As I have once pointed out, I’ll always admire the boldness and courage that the military regime of 1986 – 1990 took to buy a plane named Lengau (Cheater). The name ‘Lengau’ will forever remain a mystery because cheaters don’t fly. They should have named it ‘Ntsu’ or ‘Molepe’.

In any case, the decision to buy the aircraft will forever remain debatable, as it may not have been one of the best decisions taken in the history of Lesotho. Possibly, on hindsight, it could be one of the poorest decisions made.

But what I strongly admire about Major General Lekhanya and his team (military council) was that they stood bold and firm and a decision was made. Whether good or bad! Excellent!

Major General Lekhanya will forever be my hero because he was decisive. On point! History tells us that the military government didn’t waste time on consultations or lengthy meetings.

A decision was made and taken right there and then. No stupid and lengthy workshops. No strategic plans. No consultants to compile a report of what we already know. Consultants for what?

Workshops for what?

In fact you may recall that this workshop-syndrome only started after the reintroduction of democracy in 1993. Almost 30-years- ago.

Yes, remember that next year marks exactly 30-years since democracy was restored in Lesotho and it looks like we engaged the reverse gear whilst our peers, Botswana and eSwatini were growing by leaps and bounds.

And the reason why Botswana and eSwatini made remarkable progress is simple. They don’t waste time debating and deliberating on issues. They are decisive.

Moreso, for eSwatini because it isn’t any democracy, a decision is made by one person (King Mswati), whether good or bad. Look at the bold decision King Mswati took to construct a world-class highway to connect Mbabane to Manzini.

The IMF criticised the vision to construct the highway but a bold decision was made. Whether good or bad. Go visit eSwatini and tell me how that highway compares to Mpilo Boulevard (The only boulevard in the world without trees)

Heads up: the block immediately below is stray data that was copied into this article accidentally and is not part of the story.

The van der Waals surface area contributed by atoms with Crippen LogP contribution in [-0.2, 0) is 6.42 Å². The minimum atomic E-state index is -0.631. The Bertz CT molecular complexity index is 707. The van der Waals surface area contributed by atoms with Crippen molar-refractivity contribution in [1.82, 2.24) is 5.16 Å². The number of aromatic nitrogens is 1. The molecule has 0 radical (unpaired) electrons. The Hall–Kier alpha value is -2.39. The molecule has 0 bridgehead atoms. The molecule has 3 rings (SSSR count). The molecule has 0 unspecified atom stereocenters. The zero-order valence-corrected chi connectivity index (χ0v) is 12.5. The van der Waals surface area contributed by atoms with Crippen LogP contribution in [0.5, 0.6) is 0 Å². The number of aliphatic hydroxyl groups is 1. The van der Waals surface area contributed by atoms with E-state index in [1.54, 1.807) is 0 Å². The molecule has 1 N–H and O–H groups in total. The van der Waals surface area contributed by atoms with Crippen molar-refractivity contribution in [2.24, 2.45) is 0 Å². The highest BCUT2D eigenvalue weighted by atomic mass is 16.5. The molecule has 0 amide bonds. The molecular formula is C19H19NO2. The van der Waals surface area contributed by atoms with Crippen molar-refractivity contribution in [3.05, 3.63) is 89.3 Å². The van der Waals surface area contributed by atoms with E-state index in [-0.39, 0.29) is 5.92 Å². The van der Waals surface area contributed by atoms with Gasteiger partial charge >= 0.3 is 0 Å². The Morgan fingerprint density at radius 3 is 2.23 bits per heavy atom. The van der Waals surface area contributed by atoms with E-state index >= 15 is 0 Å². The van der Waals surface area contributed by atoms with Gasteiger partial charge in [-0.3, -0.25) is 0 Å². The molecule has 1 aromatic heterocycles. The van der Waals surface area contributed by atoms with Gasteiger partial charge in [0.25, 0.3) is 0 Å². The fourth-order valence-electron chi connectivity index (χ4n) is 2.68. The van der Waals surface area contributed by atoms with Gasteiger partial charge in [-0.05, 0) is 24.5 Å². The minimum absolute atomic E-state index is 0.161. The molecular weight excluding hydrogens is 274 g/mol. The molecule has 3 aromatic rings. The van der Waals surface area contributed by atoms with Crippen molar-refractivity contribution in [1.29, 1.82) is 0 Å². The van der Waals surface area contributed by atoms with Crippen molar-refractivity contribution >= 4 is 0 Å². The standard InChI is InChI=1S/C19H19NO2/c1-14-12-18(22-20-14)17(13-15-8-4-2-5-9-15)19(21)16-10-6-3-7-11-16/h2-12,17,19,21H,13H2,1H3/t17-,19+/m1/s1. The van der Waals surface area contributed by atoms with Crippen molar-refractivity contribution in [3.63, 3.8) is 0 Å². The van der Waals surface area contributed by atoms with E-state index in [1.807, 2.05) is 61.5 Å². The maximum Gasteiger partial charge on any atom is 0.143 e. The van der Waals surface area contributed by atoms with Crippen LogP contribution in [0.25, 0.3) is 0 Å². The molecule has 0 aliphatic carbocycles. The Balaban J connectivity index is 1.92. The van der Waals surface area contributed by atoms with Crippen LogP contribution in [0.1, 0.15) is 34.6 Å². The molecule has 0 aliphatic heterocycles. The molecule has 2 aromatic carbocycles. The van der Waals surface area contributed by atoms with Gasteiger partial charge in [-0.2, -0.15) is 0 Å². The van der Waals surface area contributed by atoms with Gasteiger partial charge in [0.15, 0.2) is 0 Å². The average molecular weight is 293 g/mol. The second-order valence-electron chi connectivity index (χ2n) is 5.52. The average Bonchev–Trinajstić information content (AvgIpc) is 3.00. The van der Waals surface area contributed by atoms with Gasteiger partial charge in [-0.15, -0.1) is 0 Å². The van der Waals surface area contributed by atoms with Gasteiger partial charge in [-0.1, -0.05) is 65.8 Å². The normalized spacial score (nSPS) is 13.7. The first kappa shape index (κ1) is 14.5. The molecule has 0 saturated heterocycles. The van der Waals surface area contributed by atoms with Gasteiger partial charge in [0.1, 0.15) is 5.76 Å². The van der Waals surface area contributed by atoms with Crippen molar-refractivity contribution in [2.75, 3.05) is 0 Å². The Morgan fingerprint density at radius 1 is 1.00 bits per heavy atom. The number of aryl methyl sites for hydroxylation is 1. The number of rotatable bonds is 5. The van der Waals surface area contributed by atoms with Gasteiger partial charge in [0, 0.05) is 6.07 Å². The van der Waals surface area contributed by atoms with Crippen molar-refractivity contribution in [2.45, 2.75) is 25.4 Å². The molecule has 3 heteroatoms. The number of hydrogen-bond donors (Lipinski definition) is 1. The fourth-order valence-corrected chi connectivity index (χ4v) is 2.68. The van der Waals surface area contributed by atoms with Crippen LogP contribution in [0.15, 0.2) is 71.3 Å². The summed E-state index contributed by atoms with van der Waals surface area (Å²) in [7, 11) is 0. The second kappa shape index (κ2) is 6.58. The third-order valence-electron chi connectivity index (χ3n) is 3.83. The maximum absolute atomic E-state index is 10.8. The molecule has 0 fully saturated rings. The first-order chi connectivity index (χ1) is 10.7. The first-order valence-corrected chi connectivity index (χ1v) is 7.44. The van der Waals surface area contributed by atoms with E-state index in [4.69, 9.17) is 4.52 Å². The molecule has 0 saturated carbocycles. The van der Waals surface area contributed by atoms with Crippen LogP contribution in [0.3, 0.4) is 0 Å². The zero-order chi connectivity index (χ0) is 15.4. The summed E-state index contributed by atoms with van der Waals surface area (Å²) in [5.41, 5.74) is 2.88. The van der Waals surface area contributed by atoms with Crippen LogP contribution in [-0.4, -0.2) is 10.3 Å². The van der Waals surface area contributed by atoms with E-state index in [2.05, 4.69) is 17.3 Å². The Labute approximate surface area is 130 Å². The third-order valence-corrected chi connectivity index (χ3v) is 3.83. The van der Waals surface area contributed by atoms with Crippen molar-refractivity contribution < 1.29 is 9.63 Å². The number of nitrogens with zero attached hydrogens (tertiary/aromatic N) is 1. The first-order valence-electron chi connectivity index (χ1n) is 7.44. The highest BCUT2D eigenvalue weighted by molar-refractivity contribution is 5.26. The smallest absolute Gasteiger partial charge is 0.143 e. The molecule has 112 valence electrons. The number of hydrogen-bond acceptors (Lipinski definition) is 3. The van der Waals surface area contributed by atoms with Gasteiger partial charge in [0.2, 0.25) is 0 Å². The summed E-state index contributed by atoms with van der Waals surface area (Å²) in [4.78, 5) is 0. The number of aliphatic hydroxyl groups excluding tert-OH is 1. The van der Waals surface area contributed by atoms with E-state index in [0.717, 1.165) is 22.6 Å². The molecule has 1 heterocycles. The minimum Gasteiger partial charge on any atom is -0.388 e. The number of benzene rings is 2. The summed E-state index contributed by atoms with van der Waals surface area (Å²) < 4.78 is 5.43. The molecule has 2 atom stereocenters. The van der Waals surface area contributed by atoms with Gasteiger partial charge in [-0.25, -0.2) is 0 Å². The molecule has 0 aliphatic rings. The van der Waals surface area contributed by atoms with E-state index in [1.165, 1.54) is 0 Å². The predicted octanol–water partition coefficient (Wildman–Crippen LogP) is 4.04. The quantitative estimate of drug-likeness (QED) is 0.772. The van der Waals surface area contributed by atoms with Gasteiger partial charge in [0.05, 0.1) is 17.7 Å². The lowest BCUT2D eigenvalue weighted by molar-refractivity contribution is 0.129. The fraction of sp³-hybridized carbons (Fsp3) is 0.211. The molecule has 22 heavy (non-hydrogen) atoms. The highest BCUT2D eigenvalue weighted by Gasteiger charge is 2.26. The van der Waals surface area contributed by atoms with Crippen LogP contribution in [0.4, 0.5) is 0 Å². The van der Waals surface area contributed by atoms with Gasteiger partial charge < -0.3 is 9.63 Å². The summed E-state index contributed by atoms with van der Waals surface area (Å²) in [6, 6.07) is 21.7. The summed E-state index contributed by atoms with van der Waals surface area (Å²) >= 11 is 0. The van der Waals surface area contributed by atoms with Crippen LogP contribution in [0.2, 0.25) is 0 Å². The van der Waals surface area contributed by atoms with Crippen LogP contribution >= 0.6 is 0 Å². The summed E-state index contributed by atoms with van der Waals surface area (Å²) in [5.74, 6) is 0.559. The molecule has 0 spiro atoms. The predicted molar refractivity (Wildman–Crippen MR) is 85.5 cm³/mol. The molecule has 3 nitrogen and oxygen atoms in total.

The problem with Basotho is that they like to dilly-dally over issues. They can spend the whole day ‘brain-storming’ ideas. This ‘brain-storming’ disease then leads to a pandemic named paralysis of analysis. Too many conflicting ideas are thrown in one pot and leaders are just too afraid to reach a conclusion.

Now, this disease became worse at a time of coalition politics in Lesotho. You now had former taxi drivers in cabinet meetings debating on issues they know nothing about. As a result of this, they never reached any decision. That’s how the economy took a nosedive.

In closing, Major General Lekhanya, will forever be my hero because of another bold move he made. In 1986, Mojor General Lekhanya signed a controversial, Lesotho Highlands Water Treaty with the South African government that Chief Leabua Jonathan had refused to sign for years if not decades.

Yes, some people will claim that he signed the water deal with a gun pointed to his head. But I disagree.

Yes, times were tough because the Apartheid government squeezed Lesotho’s economy and fuel and food started running short.

But General Lekhanya could have retaliated and fought back. But the treaty was signed and sealed at Pitso ground in 1986 and this led to tremendous economic spin-offs.

‘Mako Bohloa